In this article on increased US oil production in the Gulf of Mexico, Roger Diwan explains, “The Gulf surge threatens to prolong the glut of crude that has built up in storage around the US and helped push down prices. The projects are coming faster and sometimes bigger than expected. The ramp-up seems to have accelerated during low prices.”
The Washington Post: What’s behind the global stock sell-off? – January 24, 2016
With the worldwide sell-off of stocks, the decline in the energy industry is seen as a cause for the economic turn over. “Oil is a symptom,” Roger Diwan explains. “It’s a symptom of disappointing emerging-market economies. Low oil prices don’t just reflect oversupply. They also result from soft demand. Because increased demand comes heavily from emerging-market nations, they may be weaker than assumed. Oil may be the canary in the mine.”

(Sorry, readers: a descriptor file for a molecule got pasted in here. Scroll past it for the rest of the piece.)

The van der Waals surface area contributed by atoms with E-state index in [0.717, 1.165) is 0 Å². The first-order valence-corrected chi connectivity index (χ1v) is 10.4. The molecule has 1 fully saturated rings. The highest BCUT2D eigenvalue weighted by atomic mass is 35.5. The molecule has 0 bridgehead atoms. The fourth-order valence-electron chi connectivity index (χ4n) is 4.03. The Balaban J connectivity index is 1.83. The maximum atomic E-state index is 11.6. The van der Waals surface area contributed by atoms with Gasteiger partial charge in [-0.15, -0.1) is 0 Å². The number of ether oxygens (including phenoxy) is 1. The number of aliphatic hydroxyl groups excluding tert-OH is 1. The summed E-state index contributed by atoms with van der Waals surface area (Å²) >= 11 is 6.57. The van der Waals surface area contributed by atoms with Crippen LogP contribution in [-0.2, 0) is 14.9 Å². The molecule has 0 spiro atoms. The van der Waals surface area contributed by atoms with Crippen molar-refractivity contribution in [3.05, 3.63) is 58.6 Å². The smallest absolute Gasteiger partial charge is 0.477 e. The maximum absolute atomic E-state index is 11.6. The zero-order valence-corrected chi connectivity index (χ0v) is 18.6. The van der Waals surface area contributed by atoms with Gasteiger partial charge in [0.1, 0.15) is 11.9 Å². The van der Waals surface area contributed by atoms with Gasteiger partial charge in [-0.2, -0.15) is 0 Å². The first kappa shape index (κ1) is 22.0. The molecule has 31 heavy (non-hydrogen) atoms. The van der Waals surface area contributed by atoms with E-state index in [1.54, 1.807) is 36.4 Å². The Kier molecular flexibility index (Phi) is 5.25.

Roger Diwan talks about the role of supply in the global oil market
- Susan Farrell
Financial Times: Fracking could unlock 140bn barrels of oil – May 13, 2015 (subscription required)
In this article on the production potential of fracking, Susan Farrell says IHS, which conducted a study on hydraulic fracturing, was “surprised at the impressive potential for increased recovery ...”
El Paìs: ¿Cuánto crudo de ‘fracking’ hay fuera de EE UU? 141.000 millones de barriles – May 1, 2015
There is a surprising number of locations for fracking outside of the United States. With research from IHS, information regarding exact amounts of barrel production was obtained, and this information has begun to shape the energy industry. Susan Farrell explains, “Nos ha sorprendido el impresionante potencial que podría tener la aplicación de este cambio productivo en un momento en el que los productores luchan para abaratar costes y optimizar sus recursos. Así que nos hemos preguntado cuál sería la tecnología más adecuada para sacar mayor provecho de las actuales instalaciones."